Proselytism and harming religious sentiment of any caste, ethnic community, or class are illegal in Nepal.
The report stated that the constitution also outlaws converting people from one religion to another and religious behavior that disrupts public order or is harmful to public health, decency, or morality. Proselytism and damaging the religious sentiments of any caste, ethnic group, or social class are prohibited under the law. Except for Buddhist monasteries, the law does not allow religious organizations to be registered or recognized as religious institutions. All religious organizations must register as non-governmental organizations (NGOs) or non-profit organizations to possess property or operate lawfully.
According to the U.S. Department of Foreign Affairs And Trade (DFAT), proselytizing is prohibited in Nepal. After passing out a booklet about Jesus Christ at a Christian school, eight Christians were charged with this felony. Foreign missionaries who are proselytizing are often not expelled from the nation, according to Christian leaders. Nonetheless, they make an effort to conceal their activities and affiliations with international Christian churches and charities.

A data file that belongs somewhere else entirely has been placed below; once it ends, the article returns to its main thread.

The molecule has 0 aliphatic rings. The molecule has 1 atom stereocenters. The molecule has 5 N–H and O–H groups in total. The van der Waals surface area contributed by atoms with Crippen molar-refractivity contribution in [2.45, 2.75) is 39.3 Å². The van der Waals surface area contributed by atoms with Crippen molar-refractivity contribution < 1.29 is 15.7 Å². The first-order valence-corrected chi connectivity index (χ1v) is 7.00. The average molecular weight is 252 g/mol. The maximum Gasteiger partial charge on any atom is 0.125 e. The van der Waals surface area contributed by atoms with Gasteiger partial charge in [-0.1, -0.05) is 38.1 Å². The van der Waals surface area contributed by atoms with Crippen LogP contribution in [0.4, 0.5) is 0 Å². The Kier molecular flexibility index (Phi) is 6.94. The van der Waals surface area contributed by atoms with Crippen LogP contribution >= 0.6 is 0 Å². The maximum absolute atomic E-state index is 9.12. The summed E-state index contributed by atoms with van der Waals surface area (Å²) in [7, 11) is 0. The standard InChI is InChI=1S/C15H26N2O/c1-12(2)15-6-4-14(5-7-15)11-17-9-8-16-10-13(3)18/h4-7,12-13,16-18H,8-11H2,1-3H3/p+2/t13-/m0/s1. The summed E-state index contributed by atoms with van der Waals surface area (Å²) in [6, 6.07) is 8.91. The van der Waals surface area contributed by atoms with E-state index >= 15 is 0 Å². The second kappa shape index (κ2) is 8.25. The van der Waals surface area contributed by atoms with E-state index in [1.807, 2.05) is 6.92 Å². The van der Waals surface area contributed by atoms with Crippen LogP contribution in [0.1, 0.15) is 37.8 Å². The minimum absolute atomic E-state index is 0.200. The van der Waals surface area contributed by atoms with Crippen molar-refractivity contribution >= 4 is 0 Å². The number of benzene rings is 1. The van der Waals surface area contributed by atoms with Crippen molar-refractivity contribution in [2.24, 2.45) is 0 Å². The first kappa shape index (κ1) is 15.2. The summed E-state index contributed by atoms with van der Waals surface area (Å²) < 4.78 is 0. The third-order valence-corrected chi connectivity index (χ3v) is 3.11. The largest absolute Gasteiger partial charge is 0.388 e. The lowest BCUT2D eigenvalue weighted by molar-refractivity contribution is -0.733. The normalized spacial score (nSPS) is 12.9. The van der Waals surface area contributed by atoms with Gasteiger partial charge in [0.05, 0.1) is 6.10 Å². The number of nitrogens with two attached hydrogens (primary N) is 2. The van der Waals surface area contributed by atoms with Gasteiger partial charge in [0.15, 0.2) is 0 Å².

Further, it states that small-scale terrorist activities have also harmed Christians in Nepal, with improvised explosive devices being detonated on the grounds of three churches in the Jhapa district during protests against the new constitution in 2015. In 2017, an arson attack on a Catholic cathedral happened, causing extensive damage to the structure but no injuries to the priests who resided there. Hindu nationalists claimed responsibility for the attacks.